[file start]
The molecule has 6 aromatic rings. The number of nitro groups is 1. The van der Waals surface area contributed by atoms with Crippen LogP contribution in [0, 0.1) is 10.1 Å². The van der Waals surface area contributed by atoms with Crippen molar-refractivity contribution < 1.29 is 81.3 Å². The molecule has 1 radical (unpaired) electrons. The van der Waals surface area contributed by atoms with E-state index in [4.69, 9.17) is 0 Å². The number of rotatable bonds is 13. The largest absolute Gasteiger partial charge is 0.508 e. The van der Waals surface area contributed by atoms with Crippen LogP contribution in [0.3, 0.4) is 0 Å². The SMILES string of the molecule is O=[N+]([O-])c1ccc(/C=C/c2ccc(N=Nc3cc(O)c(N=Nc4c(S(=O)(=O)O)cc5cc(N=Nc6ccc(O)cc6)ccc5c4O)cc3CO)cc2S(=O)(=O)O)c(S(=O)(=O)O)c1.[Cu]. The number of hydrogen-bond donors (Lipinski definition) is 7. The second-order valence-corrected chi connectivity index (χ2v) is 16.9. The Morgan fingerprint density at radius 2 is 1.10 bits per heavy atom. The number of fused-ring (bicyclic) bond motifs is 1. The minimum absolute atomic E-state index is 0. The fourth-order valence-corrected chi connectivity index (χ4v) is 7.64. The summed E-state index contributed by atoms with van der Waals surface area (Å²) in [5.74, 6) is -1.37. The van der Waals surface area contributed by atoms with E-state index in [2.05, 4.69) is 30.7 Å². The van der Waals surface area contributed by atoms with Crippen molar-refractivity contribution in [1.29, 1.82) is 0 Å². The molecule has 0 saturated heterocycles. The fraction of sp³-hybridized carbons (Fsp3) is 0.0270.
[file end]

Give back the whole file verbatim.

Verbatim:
The molecule has 6 aromatic rings. The number of nitro groups is 1. The van der Waals surface area contributed by atoms with Crippen LogP contribution in [0, 0.1) is 10.1 Å². The van der Waals surface area contributed by atoms with Crippen molar-refractivity contribution < 1.29 is 81.3 Å². The molecule has 1 radical (unpaired) electrons. The van der Waals surface area contributed by atoms with E-state index in [4.69, 9.17) is 0 Å². The number of rotatable bonds is 13. The largest absolute Gasteiger partial charge is 0.508 e. The van der Waals surface area contributed by atoms with Crippen LogP contribution in [0.3, 0.4) is 0 Å². The SMILES string of the molecule is O=[N+]([O-])c1ccc(/C=C/c2ccc(N=Nc3cc(O)c(N=Nc4c(S(=O)(=O)O)cc5cc(N=Nc6ccc(O)cc6)ccc5c4O)cc3CO)cc2S(=O)(=O)O)c(S(=O)(=O)O)c1.[Cu]. The number of hydrogen-bond donors (Lipinski definition) is 7. The second-order valence-corrected chi connectivity index (χ2v) is 16.9. The Morgan fingerprint density at radius 2 is 1.10 bits per heavy atom. The number of fused-ring (bicyclic) bond motifs is 1. The minimum absolute atomic E-state index is 0. The fourth-order valence-corrected chi connectivity index (χ4v) is 7.64. The summed E-state index contributed by atoms with van der Waals surface area (Å²) in [5.74, 6) is -1.37. The van der Waals surface area contributed by atoms with E-state index in [2.05, 4.69) is 30.7 Å². The van der Waals surface area contributed by atoms with Crippen molar-refractivity contribution in [1.29, 1.82) is 0 Å². The molecule has 0 saturated heterocycles. The fraction of sp³-hybridized carbons (Fsp3) is 0.0270.